'Spygate' distracts from real Jackson-Jones issues

Is Jon Jones helping to sell a fight that really doesn't need that much help to sell? Ed Mulholland for ESPN.com

With three-and-a-half weeks still to go before their light heavyweight title fight at UFC 135, things are officially getting weird between Jon Jones and Quinton Jackson.

It started this week with Jackson publicly accusing Jones of infiltrating his training camp with undercover operatives, telling Yahoo!’s Kevin Iole a convoluted story that sounded more like the plotline to a lost episode of “21 Jump Street” than prefight hype. Something about Rashad Evans punching him in the knee at UFC 114, Jackson’s own efforts last week to start a false rumor about a hand injury and then an elaborate game of telephone between UFC matchmakers, Jones’ manager and shadowy figures of unknown identity. Oh, the intrigue.

It was the kind of allegation that made you wonder if Jackson was just joking, had grown paranoid, was trying to get in Jones’ head or was simply mistaking the typical workings of the rabid MMA rumor mill for something more sinister. After the news broke, of course, Jones’ people denied the charges, said they didn’t care to know anything at all about Jackson’s camp, thank you very much, and in short order the champ fired back with a string of posts on his Twitter account.

“Just so you know, I'm not a person who looks for shortcuts in life,” Jones wrote to Jackson on Tuesday. “Unlike you, MMA is not something I do because of money … I have way more faith in myself as well as respect for the art of fighting to ever stoop that low, that’s just bad karma.”

Aside from a quick fact check -- the story goes that Jones began his career when he and his longtime girlfriend found out they were expecting their first child, so you could argue he actually did get into MMA because of money -- the response seemed appropriate. Restrained, even, considering the breadth and utter weirdness of Jackson’s claims.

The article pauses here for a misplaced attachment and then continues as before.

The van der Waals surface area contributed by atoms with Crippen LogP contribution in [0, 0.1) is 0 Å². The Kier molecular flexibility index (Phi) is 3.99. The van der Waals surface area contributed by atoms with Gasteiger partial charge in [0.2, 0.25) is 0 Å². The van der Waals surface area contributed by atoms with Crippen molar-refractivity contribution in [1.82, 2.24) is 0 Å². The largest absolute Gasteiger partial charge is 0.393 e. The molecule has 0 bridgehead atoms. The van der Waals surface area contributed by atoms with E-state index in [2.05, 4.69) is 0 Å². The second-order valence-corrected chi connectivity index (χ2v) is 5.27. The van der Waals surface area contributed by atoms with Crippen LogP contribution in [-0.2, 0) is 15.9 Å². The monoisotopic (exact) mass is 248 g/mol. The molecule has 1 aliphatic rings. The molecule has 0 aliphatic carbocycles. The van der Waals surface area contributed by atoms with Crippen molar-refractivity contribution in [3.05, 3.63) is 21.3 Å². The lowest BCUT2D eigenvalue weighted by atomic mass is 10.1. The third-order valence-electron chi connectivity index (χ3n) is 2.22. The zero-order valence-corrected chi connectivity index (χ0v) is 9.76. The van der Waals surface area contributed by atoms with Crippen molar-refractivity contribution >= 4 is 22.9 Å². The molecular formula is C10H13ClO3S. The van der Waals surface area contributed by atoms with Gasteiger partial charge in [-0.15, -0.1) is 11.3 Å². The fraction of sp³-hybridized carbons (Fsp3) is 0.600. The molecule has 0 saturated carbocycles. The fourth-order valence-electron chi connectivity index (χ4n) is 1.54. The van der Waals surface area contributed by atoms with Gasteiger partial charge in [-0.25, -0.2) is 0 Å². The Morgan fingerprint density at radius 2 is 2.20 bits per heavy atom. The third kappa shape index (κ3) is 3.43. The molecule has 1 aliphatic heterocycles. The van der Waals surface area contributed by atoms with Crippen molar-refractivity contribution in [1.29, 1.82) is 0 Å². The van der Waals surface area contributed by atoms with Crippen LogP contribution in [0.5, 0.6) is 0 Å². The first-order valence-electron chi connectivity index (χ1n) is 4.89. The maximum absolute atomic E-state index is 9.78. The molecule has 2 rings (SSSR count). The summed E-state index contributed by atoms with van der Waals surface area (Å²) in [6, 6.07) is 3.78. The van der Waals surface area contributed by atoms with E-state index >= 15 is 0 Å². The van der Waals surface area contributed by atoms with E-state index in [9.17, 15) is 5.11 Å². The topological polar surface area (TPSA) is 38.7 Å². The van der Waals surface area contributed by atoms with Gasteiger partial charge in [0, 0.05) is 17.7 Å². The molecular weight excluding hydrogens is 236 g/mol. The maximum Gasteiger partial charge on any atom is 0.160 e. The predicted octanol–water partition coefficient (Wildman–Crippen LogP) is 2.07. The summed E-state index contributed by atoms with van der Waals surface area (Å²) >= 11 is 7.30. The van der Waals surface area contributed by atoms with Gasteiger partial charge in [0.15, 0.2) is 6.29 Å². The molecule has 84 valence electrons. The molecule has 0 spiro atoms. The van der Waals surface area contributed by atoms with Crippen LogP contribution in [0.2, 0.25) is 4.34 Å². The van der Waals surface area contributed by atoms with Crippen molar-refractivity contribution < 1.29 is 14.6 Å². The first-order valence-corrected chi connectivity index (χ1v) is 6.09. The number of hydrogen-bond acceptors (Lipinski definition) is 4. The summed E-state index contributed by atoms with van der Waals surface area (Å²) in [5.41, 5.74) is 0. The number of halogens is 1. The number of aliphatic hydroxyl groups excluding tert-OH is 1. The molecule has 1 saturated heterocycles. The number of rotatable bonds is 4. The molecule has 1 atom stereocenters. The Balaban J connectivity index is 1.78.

Then again, it’s hard to gauge what (if anything) this odd little kerfuffle adds to the pair’s upcoming scrap on Sept. 24. If the point of trash talk between fighters is to drum up excitement for their bout and ultimately sell pay-per-view units to a curious fanbase, this particular war of words seems way too silly to do the trick. Especially since the real stakes between Jones and Jackson have nothing to do with who is spying on whom.

The relevant storyline here isn’t about phantom broken hands or spies or issues of karma, it’s about seeing if Jones can continue to meet our almost absurd expectations now that he’s champion. It’s about seeing if the 24-year-old phenom has the stuff to finally bring some stability to a 205-pound title that has changed hands six times since Chuck Liddell first lost it to Jackson at UFC 71 in May 2007.

The light heavyweight strap was once the UFC’s marquee prize and many have already tabbed Jones as the guy who will save it from its current transient lifestyle as he trucks on into all-time greatness. Can he succeed where guys like Mauricio Rua, Rashad Evans and Lyoto Machida could not? Is he over-hyped? Can he truly be The Guy? That’s what’s at issue here, not whether Jones has been plying Jackson’s training partners for information -- as if “Rampage’s” game plans are some kind of secret at this stage.

For Jackson, UFC 135 is about continuing to defy doubters who have questioned just about everything regarding his commitment to the sport in recent years. Derailing MMA’s “next big thing” would pretty much prove that all our hand-wringing about his movie career and his dedication to fighting was for naught. Not to mention, a second UFC title reign could go a long way to solidifying his place in history.

Stories of espionage and conspiracies are fun. They certainly give us something to write and snicker about during the 15 or so days before the UFC begins its onslaught of fall programming. In the case of UFC 135 though, we have far more significant things to worry about than the existence of Jon Jones’ mole.